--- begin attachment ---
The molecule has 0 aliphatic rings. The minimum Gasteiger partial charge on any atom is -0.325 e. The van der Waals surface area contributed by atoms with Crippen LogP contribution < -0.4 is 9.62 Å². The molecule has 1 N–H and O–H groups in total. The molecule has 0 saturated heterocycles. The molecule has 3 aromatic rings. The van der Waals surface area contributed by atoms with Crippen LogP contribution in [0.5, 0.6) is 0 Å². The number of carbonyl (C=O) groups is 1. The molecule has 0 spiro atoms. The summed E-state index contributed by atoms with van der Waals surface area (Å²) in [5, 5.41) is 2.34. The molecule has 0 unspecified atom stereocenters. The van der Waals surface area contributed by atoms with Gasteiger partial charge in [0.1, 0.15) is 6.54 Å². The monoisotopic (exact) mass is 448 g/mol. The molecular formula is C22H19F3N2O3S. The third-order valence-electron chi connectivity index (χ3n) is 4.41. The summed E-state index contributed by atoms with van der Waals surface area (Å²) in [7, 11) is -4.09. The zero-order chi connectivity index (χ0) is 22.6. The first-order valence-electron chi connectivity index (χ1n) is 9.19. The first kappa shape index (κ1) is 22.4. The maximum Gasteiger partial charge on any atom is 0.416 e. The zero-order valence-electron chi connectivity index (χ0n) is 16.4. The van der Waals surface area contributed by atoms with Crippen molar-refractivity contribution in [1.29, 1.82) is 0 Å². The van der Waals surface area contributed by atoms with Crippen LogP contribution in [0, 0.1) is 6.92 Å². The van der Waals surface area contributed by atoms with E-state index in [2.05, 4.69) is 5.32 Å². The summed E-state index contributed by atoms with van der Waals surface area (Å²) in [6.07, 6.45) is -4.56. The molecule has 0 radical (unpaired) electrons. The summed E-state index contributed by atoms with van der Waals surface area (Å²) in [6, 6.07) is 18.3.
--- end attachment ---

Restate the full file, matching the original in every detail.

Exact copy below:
The molecule has 0 aliphatic rings. The minimum Gasteiger partial charge on any atom is -0.325 e. The van der Waals surface area contributed by atoms with Crippen LogP contribution < -0.4 is 9.62 Å². The molecule has 1 N–H and O–H groups in total. The molecule has 0 saturated heterocycles. The molecule has 3 aromatic rings. The van der Waals surface area contributed by atoms with Crippen LogP contribution in [0.5, 0.6) is 0 Å². The number of carbonyl (C=O) groups is 1. The molecule has 0 spiro atoms. The summed E-state index contributed by atoms with van der Waals surface area (Å²) in [5, 5.41) is 2.34. The molecule has 0 unspecified atom stereocenters. The van der Waals surface area contributed by atoms with Gasteiger partial charge in [0.1, 0.15) is 6.54 Å². The monoisotopic (exact) mass is 448 g/mol. The molecular formula is C22H19F3N2O3S. The third-order valence-electron chi connectivity index (χ3n) is 4.41. The summed E-state index contributed by atoms with van der Waals surface area (Å²) in [7, 11) is -4.09. The zero-order chi connectivity index (χ0) is 22.6. The first-order valence-electron chi connectivity index (χ1n) is 9.19. The first kappa shape index (κ1) is 22.4. The maximum Gasteiger partial charge on any atom is 0.416 e. The zero-order valence-electron chi connectivity index (χ0n) is 16.4. The van der Waals surface area contributed by atoms with Crippen molar-refractivity contribution in [1.29, 1.82) is 0 Å². The van der Waals surface area contributed by atoms with Crippen LogP contribution in [0, 0.1) is 6.92 Å². The van der Waals surface area contributed by atoms with E-state index in [2.05, 4.69) is 5.32 Å². The summed E-state index contributed by atoms with van der Waals surface area (Å²) in [6.07, 6.45) is -4.56. The molecule has 0 radical (unpaired) electrons. The summed E-state index contributed by atoms with van der Waals surface area (Å²) in [6, 6.07) is 18.3.